Please login to the form below

How to measure health behaviour change programmes

Creating health intervention programmes based on outcomes rather than processes provides new ways of measuring health behaviour change.
Many of the methods in use today for measuring health behaviour change lead to confusing, sometimes contradictory outcomes. There is an ongoing search to find the value in medicine and healthcare, particularly value offered to the patient.  

Few in the medical community would argue against the need to improve patient adherence to medications or prescribed courses of action designed to alter behaviour. If a patient won’t do as the doctor orders, or won’t take their medicine properly, how are they supposed to get better?

The ‘problem’ with patients is they’re people, and many people are naturally resistive to change. We’ve all had experiences where we’ve doubted our ability to live up to the expectations of experts, or occasions when we felt overwhelmed and unable to accomplish all that was asked of us.  

Therefore, there’s such a strong emphasis in medicine today on creating patient-centred programmes. By putting the patient at the heart of their own treatment, especially when it comes to persuading them to adopt sometimes challenging interventions, it is hoped they’ll take more responsibility as individuals and move towards greater self-management.

The patient/physician disconnect

The real meaning of ‘patient-centred’ often gets lost in the drive to create new programmes and health interventions. Many surveys have revealed the difference between what’s important to patients and what’s important to doctors. Even dissimilar patients can have differing ideas about what’s important, so being patient-centred for healthcare professionals is far from a straight line between A and B.  

The value outcome of medicines is still largely measured against healthcare systems or general societal outcomes. To be truly patient-centred, programmes need to rather focus on value to the individual, and find a way of measuring health behaviour change at an individual level.

Focusing on outcomes

Evidence-based guidelines are often followed when seeking to provide quality care. The guidelines are, however, measured more on the process followed than the actual outcome to the patient. This can put the patient at odds with the evidence-based approach, since if a programme is proven to work with the population in general, why won’t it work with everyone?  

Another way of measuring health behaviour change is to adopt a ‘goals’ oriented perspective within a programme that considers the patient’s point of view. Instead of measuring clinical outcomes alone, also measuring quality of life can result in significant improvements in patient outcomes.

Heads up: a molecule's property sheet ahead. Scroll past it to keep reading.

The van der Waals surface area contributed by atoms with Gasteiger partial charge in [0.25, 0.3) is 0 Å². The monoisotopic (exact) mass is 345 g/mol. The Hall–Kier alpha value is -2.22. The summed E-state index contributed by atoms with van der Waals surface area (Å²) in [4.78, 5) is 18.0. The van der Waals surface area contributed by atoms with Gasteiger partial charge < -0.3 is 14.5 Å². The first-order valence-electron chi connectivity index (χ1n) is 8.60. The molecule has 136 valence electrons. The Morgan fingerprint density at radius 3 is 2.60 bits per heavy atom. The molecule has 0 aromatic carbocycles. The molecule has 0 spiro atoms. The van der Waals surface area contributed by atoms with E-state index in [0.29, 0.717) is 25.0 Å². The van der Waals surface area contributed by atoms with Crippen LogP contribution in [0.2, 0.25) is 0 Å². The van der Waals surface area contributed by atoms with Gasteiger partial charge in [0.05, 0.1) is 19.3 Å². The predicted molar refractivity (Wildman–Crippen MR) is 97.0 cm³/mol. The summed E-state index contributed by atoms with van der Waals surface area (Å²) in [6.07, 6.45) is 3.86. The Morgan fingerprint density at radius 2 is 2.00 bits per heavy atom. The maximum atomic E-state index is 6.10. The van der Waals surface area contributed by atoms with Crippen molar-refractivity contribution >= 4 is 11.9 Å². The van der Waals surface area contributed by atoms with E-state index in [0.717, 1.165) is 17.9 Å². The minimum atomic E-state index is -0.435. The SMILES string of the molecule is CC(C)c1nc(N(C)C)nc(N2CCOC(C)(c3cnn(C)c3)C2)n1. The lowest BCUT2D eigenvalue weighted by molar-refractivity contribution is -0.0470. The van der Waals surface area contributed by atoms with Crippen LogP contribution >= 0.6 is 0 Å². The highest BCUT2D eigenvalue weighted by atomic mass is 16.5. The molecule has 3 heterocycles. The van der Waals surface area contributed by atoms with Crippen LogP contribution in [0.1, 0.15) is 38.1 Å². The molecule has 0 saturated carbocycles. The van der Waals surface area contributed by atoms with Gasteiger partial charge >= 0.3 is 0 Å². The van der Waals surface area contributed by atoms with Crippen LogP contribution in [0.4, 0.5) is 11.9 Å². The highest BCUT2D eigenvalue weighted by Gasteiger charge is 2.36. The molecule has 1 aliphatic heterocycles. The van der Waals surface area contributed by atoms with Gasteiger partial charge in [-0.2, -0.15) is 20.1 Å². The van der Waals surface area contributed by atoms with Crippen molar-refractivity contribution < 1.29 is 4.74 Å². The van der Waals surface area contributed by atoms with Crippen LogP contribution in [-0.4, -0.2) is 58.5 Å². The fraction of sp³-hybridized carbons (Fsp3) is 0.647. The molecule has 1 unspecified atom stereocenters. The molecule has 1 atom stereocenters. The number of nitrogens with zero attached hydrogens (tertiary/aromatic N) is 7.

Defining goals

Adopting a ‘goal-focused’ outcome, with the goal being informed by the patient’s point of view, allows for some flexibility and a more intuitive way of measuring health behaviour change, since the change needed is defined by the individual patient.  

Having identified the required behaviour change, barriers can then be explored and exposed, and a highly-targeted intervention designed with the final goal in mind.  

Such interventions offer immediate value and benefits to the patient. And because they’re so highly targeted, with clearly defined goals, measuring health behaviour change is simpler and likely to yield a more positive outcome - for healthcare professionals and for patients.  

Patient-centricity is a trend set to continue for the long-term, and there is no shortage of innovation or enthusiasm in the medical community for designing new programmes. But the ways in which we measure patient benefits and value needs to be equally creative.

This blog was originally published here:

18th April 2018



Company Details


+44 (0) 161 818 8399

Contact Website

4th Floor, Churchgate House
56, Oxford Street
M1 6EU
United Kingdom

Latest content on this profile

We need to be better for mental health sufferers
In support of World Mental Health Day, Manchester-based health communications agency, COUCH, is calling out for the industry to do more and to be better for those who need help in this area.
Improving medication adherence by increasing health literacy
Health literacy and therapy adherence are interlinked. Improving health literacy involves removing barriers that prevent patients’ medical understanding.
What pharma marketers can learn from behavioural science
Pharma behavioural science and traditional emotional marketing create a powerful mix of techniques that have impact on real lives.
Health knowledge: Why is it so important?
Health knowledge plays an important role in population health, but by itself is rarely enough to prompt a change in the behaviours that cause the risks.
COUCH study finds almost half of patients skip medication
Young people and less educated among those with less understanding of their health condition, according to UK-wide survey
Does a lack of understanding of human behaviour affect healthcare?
Only by synthesising research across multiple disciplines can we truly understand how to effect patient behaviour change